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Wednesday, 3 April 2019
Page: 14656

Mr MORTON (Tangney) (16:20): On behalf of the Joint Standing Committee on the National Capital and External Territories, I present the committee's report on the inquiry into Canberra's national institutions entitled Telling Australia's story—and why it's important.

Report made a parliamentary paper in accordance with standing order 39(e).

Mr MORTON: by leave—This report is tabled without dissent or additional comment and in doing so demonstrates the support across the political spectrum for its conclusions and recommendations.

Canberra is the heart of our nation, and home to many of our national institutions.

They tell a unique and compelling story—a story about our history, our culture, our arts, our science and, importantly, our democracy.

The committee believes, however, that institutions should do more to recognise and articulate their combined value.

The committee has made 20 recommendations. A number focus on strengthening how national institutions engage with the public.

Many call for greater collaboration between those institutions.

Importantly, we believe that Canberra's national institutions must develop and articulate a shared narrative about their purpose and value that directly connects them with Australia's national story and underpins everything they do. Their failure to do so hampers their ability to make their case for further resources.

Consistent with this, we have made other recommendations for better collaboration, including:

stronger collective branding and marketing;

better alignment of the purposes and work of the civics and democracy institutions;

enhancing initiatives to promote and support school students' engagement with Canberra's national institutions; and

a formal consultative structure for national institutions to work on joint planning, policy and sharing of resources.

The committee heard that Australians are genuinely interested in being informed about their democracy.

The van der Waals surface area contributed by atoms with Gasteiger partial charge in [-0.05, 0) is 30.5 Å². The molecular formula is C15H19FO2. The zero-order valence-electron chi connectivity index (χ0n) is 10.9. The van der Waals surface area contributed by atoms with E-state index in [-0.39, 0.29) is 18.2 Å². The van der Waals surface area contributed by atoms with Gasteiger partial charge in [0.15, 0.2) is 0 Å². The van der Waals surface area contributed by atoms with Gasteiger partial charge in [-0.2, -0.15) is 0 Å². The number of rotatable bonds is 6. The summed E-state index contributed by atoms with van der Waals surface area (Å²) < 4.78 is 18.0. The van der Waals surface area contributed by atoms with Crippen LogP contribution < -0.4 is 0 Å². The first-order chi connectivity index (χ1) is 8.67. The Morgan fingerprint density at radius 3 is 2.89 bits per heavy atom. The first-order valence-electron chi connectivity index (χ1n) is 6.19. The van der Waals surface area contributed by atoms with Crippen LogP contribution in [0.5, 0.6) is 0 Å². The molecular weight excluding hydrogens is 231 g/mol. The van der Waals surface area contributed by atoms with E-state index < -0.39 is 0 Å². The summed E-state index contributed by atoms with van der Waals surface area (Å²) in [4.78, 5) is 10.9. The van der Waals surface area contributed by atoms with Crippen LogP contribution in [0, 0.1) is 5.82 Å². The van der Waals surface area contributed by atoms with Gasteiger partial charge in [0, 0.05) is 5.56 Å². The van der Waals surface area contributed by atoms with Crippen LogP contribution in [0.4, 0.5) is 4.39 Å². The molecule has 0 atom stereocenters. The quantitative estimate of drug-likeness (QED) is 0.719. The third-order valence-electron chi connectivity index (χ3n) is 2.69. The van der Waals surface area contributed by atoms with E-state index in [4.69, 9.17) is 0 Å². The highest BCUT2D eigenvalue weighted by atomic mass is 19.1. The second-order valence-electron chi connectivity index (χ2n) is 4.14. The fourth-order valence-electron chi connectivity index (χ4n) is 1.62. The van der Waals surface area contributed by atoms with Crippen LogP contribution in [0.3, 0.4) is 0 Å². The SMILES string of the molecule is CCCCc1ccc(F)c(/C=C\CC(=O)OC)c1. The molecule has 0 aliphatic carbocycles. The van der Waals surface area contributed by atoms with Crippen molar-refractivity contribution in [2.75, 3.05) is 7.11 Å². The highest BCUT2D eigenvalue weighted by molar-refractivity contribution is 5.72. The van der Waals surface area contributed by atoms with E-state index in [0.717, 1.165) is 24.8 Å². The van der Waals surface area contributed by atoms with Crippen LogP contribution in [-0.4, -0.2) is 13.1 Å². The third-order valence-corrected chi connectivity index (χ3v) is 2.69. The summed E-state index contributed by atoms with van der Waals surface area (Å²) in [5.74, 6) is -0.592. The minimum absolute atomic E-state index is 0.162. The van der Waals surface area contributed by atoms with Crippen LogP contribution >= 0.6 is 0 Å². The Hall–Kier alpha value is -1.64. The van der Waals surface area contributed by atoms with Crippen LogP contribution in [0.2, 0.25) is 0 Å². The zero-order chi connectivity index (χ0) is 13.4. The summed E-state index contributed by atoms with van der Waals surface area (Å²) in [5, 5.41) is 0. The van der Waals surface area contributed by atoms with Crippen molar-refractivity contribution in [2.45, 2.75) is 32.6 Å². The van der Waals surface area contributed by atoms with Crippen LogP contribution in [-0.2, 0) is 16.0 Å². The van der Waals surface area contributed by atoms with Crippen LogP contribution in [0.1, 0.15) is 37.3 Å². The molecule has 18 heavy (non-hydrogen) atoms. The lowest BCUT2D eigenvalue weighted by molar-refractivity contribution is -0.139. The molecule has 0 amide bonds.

The National Electoral Educational Centre, run by the Australian Electoral Commission for school students, is one great example of success in educating, inspiring and empowering our next generation of voters. It may come as no surprise to you that I still retain my workbook from when I visited that centre as a student.

Likewise the Parliamentary Education Office provides successful programs for students to learn about the operation of our parliament.

The committee would like to see these programs made more accessible to the general public.

However, the committee is concerned that relevant institutions may not be presenting a shared and consistent vision about Australian democracy.

Some roles and functions are duplicated and some important aspects of the story of Australian democracy are missed.

This report recommends a review of the objectives, roles and functions of those institutions that facilitate engagement with civics and democracy.

This may also provide an opportunity to return parts of Old Parliament House to being a working extension of Parliament House.

2019 marks 10 years since the Museum of Australian Democracy was established.

It is timely to assess its focus and effectiveness.

The committee has concerns about the disconnect between MoAD's fundamental strategic role and the direction of some of its engagement with the public.

Its current and emerging focus on critical debates about democracy is best left to academic, think tank or media analysis.

Sadly, the present representation of Indigenous Australia within the precinct of the Parliamentary Zone is chiefly one of protest and does not provide for a broader acknowledgement and demonstration of Australia's rich Aboriginal and Torres Strait Islander history, language, heritage and culture.

The committee has recommended better recognition of Australia's rich Aboriginal and Torres Strait Islander culture within the Parliamentary Zone through the relocation and expansion of the Australian Institute of Aboriginal and Torres Strait Islander Studies.

This would include public exhibition facilities to tell this important Australian story in a bigger way, to more people.

It would also be home to a new national resting place for repatriated ancestral remains that cannot immediately return to country.

This was a large inquiry and time does not permit me mentioning all of its recommendations. They include several relating to strengthening national institutions' governance, and addressing pressures on their budgets and resources.

I would like to sincerely thank the many contributors to the committee's inquiry. I'd like to thank the staff of the secretariat as we finalise this report in this parliament—the present staff and the staff that have informed the committee so well through this entire parliament. I'd also like to thank the deputy chair. As chair of this committee, it has been a pleasure to work with the deputy chair on many of the issues contained within this report and the reports prior to this one.

We've carefully considered all of the evidence we received, and we are convinced that Canberra's national institutions are excellent, invaluable and worthy of additional support and patronage.

I hope this report will contribute to making them even more effective, vibrant and cohesive as the keepers and champions of Australia's national story.

I commend this report to the House.